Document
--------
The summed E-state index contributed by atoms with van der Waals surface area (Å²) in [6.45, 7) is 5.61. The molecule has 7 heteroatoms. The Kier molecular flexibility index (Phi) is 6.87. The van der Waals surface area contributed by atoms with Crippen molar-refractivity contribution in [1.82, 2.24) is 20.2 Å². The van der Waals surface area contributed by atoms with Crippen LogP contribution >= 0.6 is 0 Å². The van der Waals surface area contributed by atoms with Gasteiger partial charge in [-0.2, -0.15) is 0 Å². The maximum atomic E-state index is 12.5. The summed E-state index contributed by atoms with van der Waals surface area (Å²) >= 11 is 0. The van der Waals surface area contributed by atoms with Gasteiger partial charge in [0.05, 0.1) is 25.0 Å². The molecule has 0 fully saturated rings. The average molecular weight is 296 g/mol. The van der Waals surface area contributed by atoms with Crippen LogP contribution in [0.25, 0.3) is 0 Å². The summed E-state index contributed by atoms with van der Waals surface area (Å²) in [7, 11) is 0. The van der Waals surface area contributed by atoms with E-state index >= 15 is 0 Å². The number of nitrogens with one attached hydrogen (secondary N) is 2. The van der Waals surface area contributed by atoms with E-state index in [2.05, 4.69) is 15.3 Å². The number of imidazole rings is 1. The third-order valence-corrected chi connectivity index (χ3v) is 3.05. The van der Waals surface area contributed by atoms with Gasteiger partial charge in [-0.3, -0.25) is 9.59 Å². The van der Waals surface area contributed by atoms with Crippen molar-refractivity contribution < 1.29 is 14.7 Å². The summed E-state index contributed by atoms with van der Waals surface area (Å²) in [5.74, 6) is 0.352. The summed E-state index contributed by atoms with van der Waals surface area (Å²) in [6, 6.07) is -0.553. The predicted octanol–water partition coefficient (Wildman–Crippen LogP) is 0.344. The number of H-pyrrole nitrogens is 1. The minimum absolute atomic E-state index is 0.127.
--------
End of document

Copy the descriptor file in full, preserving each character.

The summed E-state index contributed by atoms with van der Waals surface area (Å²) in [6.45, 7) is 5.61. The molecule has 7 heteroatoms. The Kier molecular flexibility index (Phi) is 6.87. The van der Waals surface area contributed by atoms with Crippen molar-refractivity contribution in [1.82, 2.24) is 20.2 Å². The van der Waals surface area contributed by atoms with Crippen LogP contribution >= 0.6 is 0 Å². The van der Waals surface area contributed by atoms with Gasteiger partial charge in [-0.2, -0.15) is 0 Å². The maximum atomic E-state index is 12.5. The summed E-state index contributed by atoms with van der Waals surface area (Å²) >= 11 is 0. The van der Waals surface area contributed by atoms with Gasteiger partial charge in [0.05, 0.1) is 25.0 Å². The molecule has 0 fully saturated rings. The average molecular weight is 296 g/mol. The van der Waals surface area contributed by atoms with Crippen LogP contribution in [0.25, 0.3) is 0 Å². The summed E-state index contributed by atoms with van der Waals surface area (Å²) in [7, 11) is 0. The van der Waals surface area contributed by atoms with E-state index >= 15 is 0 Å². The number of nitrogens with one attached hydrogen (secondary N) is 2. The van der Waals surface area contributed by atoms with E-state index in [2.05, 4.69) is 15.3 Å². The number of imidazole rings is 1. The third-order valence-corrected chi connectivity index (χ3v) is 3.05. The van der Waals surface area contributed by atoms with Gasteiger partial charge in [-0.3, -0.25) is 9.59 Å². The van der Waals surface area contributed by atoms with Crippen molar-refractivity contribution < 1.29 is 14.7 Å². The summed E-state index contributed by atoms with van der Waals surface area (Å²) in [5.74, 6) is 0.352. The summed E-state index contributed by atoms with van der Waals surface area (Å²) in [6, 6.07) is -0.553. The predicted octanol–water partition coefficient (Wildman–Crippen LogP) is 0.344. The number of H-pyrrole nitrogens is 1. The minimum absolute atomic E-state index is 0.127.